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Regular Exercise Reduces Risk of 24 Illnesses Including Dementia and Cancer, Review Finds

Regular exercise such as a daily walk is linked to reducing around two dozen physical and mental health conditions and slowing down how quickly the body ages, according to an extensive research review.

Health conditions covered by the review include: cancer, heart disease, dementia, stroke, type 2 diabetes, depression, obesity and high blood pressure.

The team reviewed 40 papers covering the latest international research published between 2006 and 2010 and found that apart from not smoking, being physically active was the most powerful lifestyle choice any individual could make to improve their health.

Health benefits identified by the review include:

  • Regular moderate to intense physical activity is associated with decreased risk of coronary heart disease and stroke;
  • Increasing physical activity can also reduce the risk of certain types of cancers, osteoporosis, type 2 diabetes, depression, obesity and high blood pressure;
  • Walking or cycling for at least 30 minutes a day is associated with a reduction in cancer and when this is increased to an hour cancer incidence falls by 16 per cent;
  • In relation to specific cancers, research has shown a strong relationship between increased physical activity and reduced colon cancer in both sexes. And men who are more active at work - not just sitting at a desk - have lower rates of prostate cancer;
  • Other cancer studies show that physical activity after diagnosis can aid recovery and improve outcomes;
      There is growing evidence that physical activity could decrease the risk of dementia in the elderly.

    Recommendations identified by the review include:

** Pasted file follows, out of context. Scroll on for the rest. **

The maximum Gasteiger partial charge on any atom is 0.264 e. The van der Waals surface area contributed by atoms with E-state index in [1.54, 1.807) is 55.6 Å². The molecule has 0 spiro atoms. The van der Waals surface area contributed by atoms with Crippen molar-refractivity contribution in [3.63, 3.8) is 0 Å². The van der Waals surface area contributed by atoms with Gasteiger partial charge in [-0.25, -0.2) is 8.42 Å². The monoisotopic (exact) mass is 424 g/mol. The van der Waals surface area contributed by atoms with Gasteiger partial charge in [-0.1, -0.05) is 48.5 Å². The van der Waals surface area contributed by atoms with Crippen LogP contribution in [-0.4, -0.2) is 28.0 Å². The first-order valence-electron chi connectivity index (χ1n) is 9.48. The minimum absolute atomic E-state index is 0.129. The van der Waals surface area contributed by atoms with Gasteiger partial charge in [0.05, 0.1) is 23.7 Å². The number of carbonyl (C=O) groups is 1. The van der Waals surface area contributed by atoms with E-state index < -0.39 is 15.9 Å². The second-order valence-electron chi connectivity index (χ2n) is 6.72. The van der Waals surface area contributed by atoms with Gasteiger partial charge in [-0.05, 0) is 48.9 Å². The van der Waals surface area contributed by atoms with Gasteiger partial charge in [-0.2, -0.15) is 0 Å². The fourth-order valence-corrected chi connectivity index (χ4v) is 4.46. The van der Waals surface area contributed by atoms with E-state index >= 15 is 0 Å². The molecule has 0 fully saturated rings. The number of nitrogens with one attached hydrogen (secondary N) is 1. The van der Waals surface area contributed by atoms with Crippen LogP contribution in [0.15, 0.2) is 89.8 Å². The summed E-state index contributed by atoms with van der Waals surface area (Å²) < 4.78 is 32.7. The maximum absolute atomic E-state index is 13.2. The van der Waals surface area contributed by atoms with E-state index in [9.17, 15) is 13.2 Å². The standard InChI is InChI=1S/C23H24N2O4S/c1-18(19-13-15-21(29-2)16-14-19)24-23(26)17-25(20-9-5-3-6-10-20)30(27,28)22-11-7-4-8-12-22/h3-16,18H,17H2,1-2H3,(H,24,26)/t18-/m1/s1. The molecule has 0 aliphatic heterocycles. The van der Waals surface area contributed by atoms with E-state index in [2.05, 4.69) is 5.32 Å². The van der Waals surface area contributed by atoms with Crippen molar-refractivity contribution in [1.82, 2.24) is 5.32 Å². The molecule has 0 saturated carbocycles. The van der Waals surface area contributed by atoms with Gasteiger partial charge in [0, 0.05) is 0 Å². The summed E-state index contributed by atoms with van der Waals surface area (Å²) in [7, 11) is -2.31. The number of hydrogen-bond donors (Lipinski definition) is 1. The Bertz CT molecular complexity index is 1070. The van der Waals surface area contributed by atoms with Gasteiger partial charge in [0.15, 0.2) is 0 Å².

• Healthy adults aged between 18 and 65 should aim for 150 minutes of moderate intensity physical activity a week, such as 30 minutes of brisk walking, five days a week. And people who undertake more vigorous intensity exercise, such as jogging, should aim for 20 minutes three days a week;
    • Healthy adults should aim for two strength-training sessions a week that work with the body's major muscle groups;
    • Older people can benefit from exercise that helps to maintain their balance and flexibility;
    • People who are physically active should continue to exercise even when they become middle aged or elderly and those who aren't should increase their physical activity;
    • Not smoking and following a healthy diet is also important.

    The author of the review said:

    "Ideally, to gain maximum health benefits people should exercise, not smoke, eat a healthy diet and have a body mass index of less than 25,

    "The more of these healthy traits an individual has, the less likely they are to develop a range of chronic disorders. Even if people can't give up smoking and maintain a healthy weight, they can still gain health benefits from increasing the amount of regular exercise they take.

    "Physical inactivity results in widespread pathophysiological changes to our bodies. It appears that our bodies have evolved to function optimally on a certain level of physically activity that many of us simply do not achieve in our modern, sedentary lifestyles.

    "What is clear from the research is that men and women of all ages should be encouraged to be more physically active for the sake of their long-term health."

    Research Paper Details:

    L. Alford. What men should know about the impact of physical activity on their health. International Journal of Clinical Practice, 2010; 64 (13): 1731.